Posted August 26, 2013

First Down/Fourth Down: D.J. Hayden was Friday’s best story

AFC West, First Down/Fourth Down, Green Bay Packers, NFC North, NFC West, Oakland Raiders, Seattle Seahawks
Oakland Raiders cornerback D.J. Hayden warms up for his very important day. (Marcio Jose Sanchez)/AP)

Oakland Raiders cornerback D.J. Hayden warms up for his very important day. (Marcio Jose Sanchez)/AP)

It’s all well and good to say that preseason games don’t mean a lot, but don’t tell that to Oakland Raiders rookie cornerback D.J. Hayden. Less than a year after suffering a tear in his inferior vena cava (the primary vein to his heart) in practice and nearly dying as a result, Hayden was on an NFL field for the first time. It was my belief that the Houston product was the best pure cover cornerback in this draft class, and when he ran a 4.33-second 40-yard dash at his pro day in March, the NFL was ready to believe again. The Raiders took him with the 12th overall pick in the 2013 draft, and waited while he underwent surgery in May to deal with scar tissue in his abdomen — this was related to the emergency heart surgery that had saved his life.

Hayden finally suited up in Oakland’s 34-26 loss to the Chicago Bears on Friday night, and all things considered, it was a triumph for him. He looked a bit shaky to start, but he deflected a Jay Cutler pass intended for Brandon Marshall in Chicago’s first drive, and showed flashes of the player who was named First-Team Conference USA despite starting just nine games for the Cougars in 2012.

“He’s been very good as far as practice has been concerned,” Raiders head coach Dennis Allen said this week. “We’re having to hold him back. He wants to do more and more. From that standpoint I think he has the right mindset going into this thing. I think it will be a great opportunity for him to go out there and play this week and get his first game action under his belt.”

There’s no doubt about Hayden’s football talent — the big question is whether he’ll be okay taking and delivering hits again. In that regard, Friday’s game was an enormous step forward … actually, “miraculous” isn’t too strong a word.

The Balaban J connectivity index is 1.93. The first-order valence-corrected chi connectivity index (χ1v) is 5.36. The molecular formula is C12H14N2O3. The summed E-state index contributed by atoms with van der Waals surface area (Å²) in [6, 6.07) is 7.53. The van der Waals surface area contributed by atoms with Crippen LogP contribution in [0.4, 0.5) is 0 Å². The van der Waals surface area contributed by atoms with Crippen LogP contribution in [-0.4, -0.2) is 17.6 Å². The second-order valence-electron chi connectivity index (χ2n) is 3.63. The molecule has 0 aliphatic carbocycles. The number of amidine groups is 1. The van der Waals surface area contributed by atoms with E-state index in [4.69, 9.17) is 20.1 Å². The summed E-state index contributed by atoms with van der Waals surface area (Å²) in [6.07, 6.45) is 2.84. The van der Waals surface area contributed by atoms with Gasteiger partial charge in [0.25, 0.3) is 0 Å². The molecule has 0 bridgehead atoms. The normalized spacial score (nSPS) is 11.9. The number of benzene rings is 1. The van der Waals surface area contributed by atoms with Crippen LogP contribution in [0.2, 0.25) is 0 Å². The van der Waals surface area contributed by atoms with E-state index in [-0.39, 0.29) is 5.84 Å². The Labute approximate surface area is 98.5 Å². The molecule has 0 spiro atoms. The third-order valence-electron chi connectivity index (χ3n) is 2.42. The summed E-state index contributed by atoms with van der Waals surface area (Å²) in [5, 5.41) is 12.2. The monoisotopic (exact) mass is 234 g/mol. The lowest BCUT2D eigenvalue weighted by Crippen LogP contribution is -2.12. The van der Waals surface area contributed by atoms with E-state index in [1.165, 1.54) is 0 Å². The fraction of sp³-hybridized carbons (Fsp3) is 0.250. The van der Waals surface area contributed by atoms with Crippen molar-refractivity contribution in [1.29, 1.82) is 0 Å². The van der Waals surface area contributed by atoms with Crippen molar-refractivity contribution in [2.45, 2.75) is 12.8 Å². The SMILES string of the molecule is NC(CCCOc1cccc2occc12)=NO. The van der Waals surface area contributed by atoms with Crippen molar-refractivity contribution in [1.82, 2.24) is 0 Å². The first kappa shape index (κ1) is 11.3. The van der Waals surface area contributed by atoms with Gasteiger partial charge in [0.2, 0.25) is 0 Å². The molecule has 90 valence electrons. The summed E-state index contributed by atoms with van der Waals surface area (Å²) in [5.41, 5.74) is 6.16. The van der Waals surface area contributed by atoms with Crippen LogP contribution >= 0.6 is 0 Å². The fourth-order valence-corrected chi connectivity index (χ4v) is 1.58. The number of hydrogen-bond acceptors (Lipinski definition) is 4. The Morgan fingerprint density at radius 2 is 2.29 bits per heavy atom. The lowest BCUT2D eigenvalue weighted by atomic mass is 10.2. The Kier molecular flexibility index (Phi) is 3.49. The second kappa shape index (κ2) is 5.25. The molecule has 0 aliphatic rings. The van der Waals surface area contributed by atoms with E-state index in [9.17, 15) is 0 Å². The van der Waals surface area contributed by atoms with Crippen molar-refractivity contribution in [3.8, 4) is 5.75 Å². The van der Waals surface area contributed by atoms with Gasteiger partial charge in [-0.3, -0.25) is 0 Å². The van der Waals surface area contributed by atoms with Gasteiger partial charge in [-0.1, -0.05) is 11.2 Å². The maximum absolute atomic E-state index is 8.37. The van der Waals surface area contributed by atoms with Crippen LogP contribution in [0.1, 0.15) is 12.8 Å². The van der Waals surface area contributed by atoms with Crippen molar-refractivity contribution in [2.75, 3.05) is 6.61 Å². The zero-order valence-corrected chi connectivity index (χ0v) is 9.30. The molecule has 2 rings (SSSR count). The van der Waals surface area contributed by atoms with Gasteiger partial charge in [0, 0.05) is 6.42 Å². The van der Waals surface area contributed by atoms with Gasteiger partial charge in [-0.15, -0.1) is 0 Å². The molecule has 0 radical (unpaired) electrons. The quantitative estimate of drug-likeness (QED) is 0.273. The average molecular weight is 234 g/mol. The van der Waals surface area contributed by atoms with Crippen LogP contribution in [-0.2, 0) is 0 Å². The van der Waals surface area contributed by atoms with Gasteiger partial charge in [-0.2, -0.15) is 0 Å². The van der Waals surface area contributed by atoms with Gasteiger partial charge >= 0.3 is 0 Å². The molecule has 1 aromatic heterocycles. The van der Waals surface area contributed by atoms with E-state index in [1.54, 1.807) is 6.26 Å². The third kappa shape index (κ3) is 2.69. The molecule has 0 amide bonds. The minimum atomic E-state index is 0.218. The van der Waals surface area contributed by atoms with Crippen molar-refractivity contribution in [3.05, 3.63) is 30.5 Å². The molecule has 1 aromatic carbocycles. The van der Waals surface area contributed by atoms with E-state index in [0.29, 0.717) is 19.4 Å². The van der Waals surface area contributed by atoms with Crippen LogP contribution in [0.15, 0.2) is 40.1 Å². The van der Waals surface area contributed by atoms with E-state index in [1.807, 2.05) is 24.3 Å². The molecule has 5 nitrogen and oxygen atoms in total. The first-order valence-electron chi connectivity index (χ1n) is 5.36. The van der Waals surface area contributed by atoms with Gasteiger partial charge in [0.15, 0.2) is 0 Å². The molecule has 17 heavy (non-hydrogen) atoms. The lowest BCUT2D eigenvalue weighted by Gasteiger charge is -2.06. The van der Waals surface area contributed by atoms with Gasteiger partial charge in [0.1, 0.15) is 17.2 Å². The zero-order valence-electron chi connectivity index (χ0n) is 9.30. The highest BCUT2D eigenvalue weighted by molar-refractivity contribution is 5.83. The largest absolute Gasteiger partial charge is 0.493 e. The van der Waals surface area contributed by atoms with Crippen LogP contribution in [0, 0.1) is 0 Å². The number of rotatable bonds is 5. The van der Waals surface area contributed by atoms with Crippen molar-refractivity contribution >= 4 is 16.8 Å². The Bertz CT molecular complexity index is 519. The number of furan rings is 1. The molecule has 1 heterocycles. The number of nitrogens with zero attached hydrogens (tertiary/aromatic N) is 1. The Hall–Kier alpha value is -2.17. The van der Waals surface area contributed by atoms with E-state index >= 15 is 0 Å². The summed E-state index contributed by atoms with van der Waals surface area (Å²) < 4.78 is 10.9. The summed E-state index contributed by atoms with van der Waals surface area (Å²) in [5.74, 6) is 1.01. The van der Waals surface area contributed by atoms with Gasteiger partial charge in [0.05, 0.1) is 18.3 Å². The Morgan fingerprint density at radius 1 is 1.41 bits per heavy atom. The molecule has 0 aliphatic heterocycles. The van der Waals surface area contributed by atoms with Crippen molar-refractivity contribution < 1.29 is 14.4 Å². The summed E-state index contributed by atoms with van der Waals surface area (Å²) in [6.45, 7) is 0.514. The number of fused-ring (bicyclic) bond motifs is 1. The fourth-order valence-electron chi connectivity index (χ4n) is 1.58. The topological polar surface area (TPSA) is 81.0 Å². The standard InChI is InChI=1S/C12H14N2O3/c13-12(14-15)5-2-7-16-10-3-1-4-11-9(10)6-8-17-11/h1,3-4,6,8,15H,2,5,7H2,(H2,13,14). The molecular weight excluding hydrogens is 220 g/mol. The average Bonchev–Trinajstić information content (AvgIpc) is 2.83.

First Down: Vince Young’s comeback.

Current Green Bay Packers backup quarterback Vince Young last completed a pass in a regular-season NFL game for the Philadelphia Eagles on Dec. 1, 2011, in a 34-10 loss to the Seattle Seahawks. It’s been a long, strange trip for Young since then. Cut by the Buffalo Bills before the 2012 season, he was signed by Green Bay on Aug. 6 after an impressive workout. The third overall pick of the 2006 NFL draft had a lot of time to think about how he’d do things differently if he ever got another chance, and in limited action, he proved to be a surprisingly viable reserve option.

It wasn’t blow-away impressive, but Young looked like a quarterback in control. He didn’t try to do too much — when he didn’t see anything open downfield, he simply tucked the ball and ran, and that allowed him to avoid turnovers and gain 39 rushing yards against Seattle’s backup defense. He also led the Pack to their only touchdown of the evening, a one-yard scoring pass to fullback Jonathan Amosa late in the third quarter, and completed six of seven passes overall for 41 yards.

“Vince Young’s dimension of running; that’s something we really wanted to see,” Packers head coach Mike McCarthy said after the game. “I thought he did very well. I think Vince is definitely one of the players that took advantage of his opportunities.”

Ostensible backup quarterback Graham Harrell did not. The former Texas Tech standout completed six of 13 passes for 49 yards and frequently looked overwhelmed by pressure. Aaron Rodgers played just one series in the Packers’ 17-10 loss, which was a clear move my McCarthy to get a better look as his backups. Judging by Friday’s results, Young has the pole position.

Update: ESPN’s Adam Schefter reported on Saturday afternoon that the Packers will release Harrell, so there you go.

Fourth Down: Matt Flynn’s Groundhog Day.